Making Money

Top 10 Community Platforms For Creators [2023 Comparison]

 | by 
Rajesh Gupta
Rajesh Gupta
min read

Choosing the right community building platform can be a make or break for your business as a creator in the long run. A comparison of the top 10 solutions in the market.

Top 10 Community Platforms For Creators [2023 Comparison]
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The internet is exploding with community platforms. Why suddenly? Multiple reasons:

1. Greater loyalty than social platforms
2. Loyalty is in community (not in an audience)

I love this particular analogy by David Spinks. An audience is all focused on one central person or brand. It lives and dies with that central focus. 

They’re all listening to you, but they don’t necessarily feel a common sense of belonging and shared identity with others who are also listening to you.

A community is focused on the group of members who are a part of it. Members of a community form a shared identity and a shared sense of belonging.

For creators here is what means to have a community over an audience:

  • The community supports the creator.
  • The audience demands more and more (and then lapses)

If you are an online creator (aka you teach something online, have a following, sell a membership) - chances are you have had first-hand experience of what I’m talking about. So, I'll dive straight into helping you pick a platform that serves you right.

I’ve been a creator for the last 4 years and have run small and large scale communities. I’ll use these learnings to compare some of the top options available out there.

I sampled a few reviews from G2, TrustRadius and Capterra for some platforms (won’t name which yet). I did this to show you how detrimental a wrong decision can be for your business. When it’s about your community in 2023, you want to leave no stone unturned.

Your community is your biggest business asset - you really don’t want to mess up.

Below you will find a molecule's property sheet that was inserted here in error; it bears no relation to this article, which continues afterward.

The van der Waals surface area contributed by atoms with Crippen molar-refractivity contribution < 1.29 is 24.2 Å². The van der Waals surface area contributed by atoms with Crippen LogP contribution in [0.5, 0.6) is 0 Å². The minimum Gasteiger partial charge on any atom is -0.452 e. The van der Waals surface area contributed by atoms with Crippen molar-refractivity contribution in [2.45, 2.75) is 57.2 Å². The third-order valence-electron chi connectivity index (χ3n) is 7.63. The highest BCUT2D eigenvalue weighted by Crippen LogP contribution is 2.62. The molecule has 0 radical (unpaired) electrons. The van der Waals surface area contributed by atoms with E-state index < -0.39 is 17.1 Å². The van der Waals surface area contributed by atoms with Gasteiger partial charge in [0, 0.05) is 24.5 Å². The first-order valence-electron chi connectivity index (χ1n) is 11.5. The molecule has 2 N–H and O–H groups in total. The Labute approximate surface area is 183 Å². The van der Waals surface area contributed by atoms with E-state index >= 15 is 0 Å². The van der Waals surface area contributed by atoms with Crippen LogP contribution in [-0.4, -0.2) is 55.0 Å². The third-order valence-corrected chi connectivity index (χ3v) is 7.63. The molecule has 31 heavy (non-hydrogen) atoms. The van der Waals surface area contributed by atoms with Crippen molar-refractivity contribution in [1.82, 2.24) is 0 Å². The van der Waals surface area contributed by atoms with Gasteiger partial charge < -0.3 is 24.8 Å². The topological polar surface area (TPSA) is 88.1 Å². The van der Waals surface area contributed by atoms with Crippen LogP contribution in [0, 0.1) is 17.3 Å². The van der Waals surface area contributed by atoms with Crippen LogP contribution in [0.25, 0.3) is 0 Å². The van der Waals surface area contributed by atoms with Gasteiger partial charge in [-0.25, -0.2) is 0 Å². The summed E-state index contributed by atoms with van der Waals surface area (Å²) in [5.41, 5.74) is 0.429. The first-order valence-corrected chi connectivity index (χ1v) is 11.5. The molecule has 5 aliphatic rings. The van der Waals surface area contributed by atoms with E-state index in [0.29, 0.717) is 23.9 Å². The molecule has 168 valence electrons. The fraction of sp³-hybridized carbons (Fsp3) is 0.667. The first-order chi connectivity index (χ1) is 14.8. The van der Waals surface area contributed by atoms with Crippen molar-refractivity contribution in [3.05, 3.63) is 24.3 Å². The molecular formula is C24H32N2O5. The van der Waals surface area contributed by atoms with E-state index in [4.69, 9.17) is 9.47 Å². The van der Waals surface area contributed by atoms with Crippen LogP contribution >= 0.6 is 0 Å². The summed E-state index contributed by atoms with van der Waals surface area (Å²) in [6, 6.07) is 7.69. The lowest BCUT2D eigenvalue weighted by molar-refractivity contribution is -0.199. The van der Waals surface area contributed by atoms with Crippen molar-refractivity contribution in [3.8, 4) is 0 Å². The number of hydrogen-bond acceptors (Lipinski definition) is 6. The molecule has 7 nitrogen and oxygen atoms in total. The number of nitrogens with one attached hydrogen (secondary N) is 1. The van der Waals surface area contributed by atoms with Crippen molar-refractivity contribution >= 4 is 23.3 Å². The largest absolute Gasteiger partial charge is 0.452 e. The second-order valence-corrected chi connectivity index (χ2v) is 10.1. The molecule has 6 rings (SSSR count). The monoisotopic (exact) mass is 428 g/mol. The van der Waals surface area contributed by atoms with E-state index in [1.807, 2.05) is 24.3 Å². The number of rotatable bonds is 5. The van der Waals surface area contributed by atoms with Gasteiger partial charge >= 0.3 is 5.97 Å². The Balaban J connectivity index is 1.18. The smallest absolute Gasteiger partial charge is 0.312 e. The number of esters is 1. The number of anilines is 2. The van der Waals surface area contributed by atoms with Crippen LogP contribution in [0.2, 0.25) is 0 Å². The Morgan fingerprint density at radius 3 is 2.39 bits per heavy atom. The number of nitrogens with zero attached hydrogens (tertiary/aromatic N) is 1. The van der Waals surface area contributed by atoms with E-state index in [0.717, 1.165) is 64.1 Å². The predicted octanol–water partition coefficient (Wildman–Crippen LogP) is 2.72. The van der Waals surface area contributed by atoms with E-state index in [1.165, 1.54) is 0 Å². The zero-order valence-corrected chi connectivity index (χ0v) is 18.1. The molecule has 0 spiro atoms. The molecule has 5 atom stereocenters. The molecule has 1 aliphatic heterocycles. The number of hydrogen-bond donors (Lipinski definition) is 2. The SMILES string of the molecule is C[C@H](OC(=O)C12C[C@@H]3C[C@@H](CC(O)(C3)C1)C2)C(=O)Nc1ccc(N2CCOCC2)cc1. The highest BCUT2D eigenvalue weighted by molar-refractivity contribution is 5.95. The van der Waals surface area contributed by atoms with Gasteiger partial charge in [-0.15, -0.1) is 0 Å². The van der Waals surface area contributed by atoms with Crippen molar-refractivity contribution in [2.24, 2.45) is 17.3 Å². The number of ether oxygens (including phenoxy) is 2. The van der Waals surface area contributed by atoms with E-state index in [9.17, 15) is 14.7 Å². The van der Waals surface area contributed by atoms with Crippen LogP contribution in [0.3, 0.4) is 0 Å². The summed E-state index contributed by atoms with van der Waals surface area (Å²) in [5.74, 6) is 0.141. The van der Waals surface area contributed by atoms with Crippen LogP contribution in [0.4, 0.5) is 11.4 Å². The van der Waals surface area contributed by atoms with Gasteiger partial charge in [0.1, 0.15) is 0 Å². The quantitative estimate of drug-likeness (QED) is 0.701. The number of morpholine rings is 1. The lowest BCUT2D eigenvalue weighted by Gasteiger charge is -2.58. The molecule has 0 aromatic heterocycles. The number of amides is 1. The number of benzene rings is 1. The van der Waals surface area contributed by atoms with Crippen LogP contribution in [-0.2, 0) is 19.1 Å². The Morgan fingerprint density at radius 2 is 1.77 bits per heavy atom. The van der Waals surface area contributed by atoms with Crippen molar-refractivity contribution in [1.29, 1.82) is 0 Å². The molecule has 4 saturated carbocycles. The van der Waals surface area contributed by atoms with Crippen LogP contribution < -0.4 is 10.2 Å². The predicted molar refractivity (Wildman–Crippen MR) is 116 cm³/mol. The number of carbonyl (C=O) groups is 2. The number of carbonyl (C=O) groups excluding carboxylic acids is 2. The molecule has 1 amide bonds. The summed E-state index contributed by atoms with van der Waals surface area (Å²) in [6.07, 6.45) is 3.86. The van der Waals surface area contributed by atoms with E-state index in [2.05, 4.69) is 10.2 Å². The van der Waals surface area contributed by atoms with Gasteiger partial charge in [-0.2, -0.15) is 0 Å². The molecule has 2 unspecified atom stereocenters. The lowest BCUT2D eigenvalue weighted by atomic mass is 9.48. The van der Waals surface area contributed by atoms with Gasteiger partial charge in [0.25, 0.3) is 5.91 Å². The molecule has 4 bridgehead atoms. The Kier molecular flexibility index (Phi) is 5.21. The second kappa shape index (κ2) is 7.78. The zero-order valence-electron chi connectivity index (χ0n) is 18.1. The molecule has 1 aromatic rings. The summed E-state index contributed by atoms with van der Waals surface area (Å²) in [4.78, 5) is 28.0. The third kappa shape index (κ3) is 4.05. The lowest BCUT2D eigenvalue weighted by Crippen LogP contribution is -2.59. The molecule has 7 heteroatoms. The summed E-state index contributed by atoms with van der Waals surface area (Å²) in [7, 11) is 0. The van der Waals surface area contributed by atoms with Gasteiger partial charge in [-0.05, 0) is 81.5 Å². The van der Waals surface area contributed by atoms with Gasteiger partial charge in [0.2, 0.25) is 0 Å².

We’re going to compare:

1. Scenes

2. Facebook Groups

3. Patreon

4. Circle

5. Discord

6. Discourse

7. Tribe

8. Buddyboss

9. Mighty Networks

10. Slack

- Criteria for evaluation:

6 key criteria for evaluation of a community platform for creators

1. Shop

The definition of  a creator implies that it’s a profession. It has to make money. Two very popular ways creators can become full-time creators:

1) Lease out some space on your newsletter, videos or posts to brands. Brands pay you to show up in front of your audience. This is also called being an affiliate for a brand.

2) Create your own info products (paid newsletter, courses, membership sites, etc) or branded merchandise (like your own sneaker collection, outfit brand, etc.).

In either scenario, you want to have a dedicated space to set up a store where people can browse, see, click and buy from.

2. Membership management

One of the lowest hassle (and most popular) ways of monetizing your audience via a community is to have a paid membership-based community. This is different from your free community. This is a place where very curated discussions happen, there is extra effort from your side to make sure people in this community are treated well and assisted in whatever way. This is like a premium club, where people pay to get in (they pay for the access). This is an insider circle.

How do you enable this? A way to segregate free members from others.

3. Live-Streaming

Live-stream and pre-recorded videos are poles apart. They seem similar, but are very different. Live Streams are engagement first, whereas pre-recorded videos are content first. Think of it this way, why do you go to a concert and pay up to 100x the price of listening to it on Spotify. It’s about the sense of real-time connection with the artist (and potential interaction). Who cares if the artist even lip syncs his entire performance!

Similarly, teaching is a very live-stream centric activity. You never went to lectures to just consume content, you went there to become inspired and made curious. Content could always be found in slide decks, books and videos.

The end effect of a live-stream is very different. Stats show that a live video would hook a viewer up to 15 times more than a pre-recorded one.

Another aspect where you’re probably already using live-stream - is for webinars to drive sales. A webinar lets your potential customers interact with you and ask queries regarding whatever you’re selling. Live-streams build unmatched trust, which is why I’m including them in the list of must-haves.

4. Notifications

What happens when someone browses your community for a few minutes and logs off? Are you going to rely on them to automatically come back to see what’s next? That almost never happens. You’ll have to do something to bring them back.

Take your favorite social apps for example. Whatsapp, Instagram, Twitter, Quora, YouTube - they all pull you back in via notifications. You should do the same for your community - send notifications to your users about interesting updates. This is called re-engagement.